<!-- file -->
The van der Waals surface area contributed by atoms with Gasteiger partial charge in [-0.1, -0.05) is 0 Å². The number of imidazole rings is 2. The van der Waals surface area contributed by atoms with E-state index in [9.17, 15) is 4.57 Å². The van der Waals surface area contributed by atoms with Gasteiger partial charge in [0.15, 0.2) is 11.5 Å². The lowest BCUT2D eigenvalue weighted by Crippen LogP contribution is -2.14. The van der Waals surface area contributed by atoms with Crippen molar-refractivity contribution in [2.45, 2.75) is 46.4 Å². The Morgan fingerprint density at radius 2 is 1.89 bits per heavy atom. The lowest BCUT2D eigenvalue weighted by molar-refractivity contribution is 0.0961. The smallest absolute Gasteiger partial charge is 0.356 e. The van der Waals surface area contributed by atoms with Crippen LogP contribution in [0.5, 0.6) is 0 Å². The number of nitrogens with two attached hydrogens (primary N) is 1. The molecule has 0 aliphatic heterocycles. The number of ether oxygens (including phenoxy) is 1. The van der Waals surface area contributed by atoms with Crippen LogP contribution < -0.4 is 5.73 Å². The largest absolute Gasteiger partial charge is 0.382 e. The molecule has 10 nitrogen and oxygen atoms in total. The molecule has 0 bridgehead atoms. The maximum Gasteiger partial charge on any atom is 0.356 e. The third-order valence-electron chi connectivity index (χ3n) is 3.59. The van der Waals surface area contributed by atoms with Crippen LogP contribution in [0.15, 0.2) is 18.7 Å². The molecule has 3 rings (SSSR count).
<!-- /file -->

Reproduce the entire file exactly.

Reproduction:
The van der Waals surface area contributed by atoms with Gasteiger partial charge in [-0.1, -0.05) is 0 Å². The number of imidazole rings is 2. The van der Waals surface area contributed by atoms with E-state index in [9.17, 15) is 4.57 Å². The van der Waals surface area contributed by atoms with Gasteiger partial charge in [0.15, 0.2) is 11.5 Å². The lowest BCUT2D eigenvalue weighted by Crippen LogP contribution is -2.14. The van der Waals surface area contributed by atoms with Crippen molar-refractivity contribution in [2.45, 2.75) is 46.4 Å². The Morgan fingerprint density at radius 2 is 1.89 bits per heavy atom. The lowest BCUT2D eigenvalue weighted by molar-refractivity contribution is 0.0961. The smallest absolute Gasteiger partial charge is 0.356 e. The van der Waals surface area contributed by atoms with Crippen LogP contribution in [0.5, 0.6) is 0 Å². The number of nitrogens with two attached hydrogens (primary N) is 1. The molecule has 0 aliphatic heterocycles. The number of ether oxygens (including phenoxy) is 1. The van der Waals surface area contributed by atoms with Crippen LogP contribution < -0.4 is 5.73 Å². The largest absolute Gasteiger partial charge is 0.382 e. The molecule has 10 nitrogen and oxygen atoms in total. The molecule has 0 bridgehead atoms. The maximum Gasteiger partial charge on any atom is 0.356 e. The third-order valence-electron chi connectivity index (χ3n) is 3.59. The van der Waals surface area contributed by atoms with Crippen LogP contribution in [0.15, 0.2) is 18.7 Å². The molecule has 3 rings (SSSR count).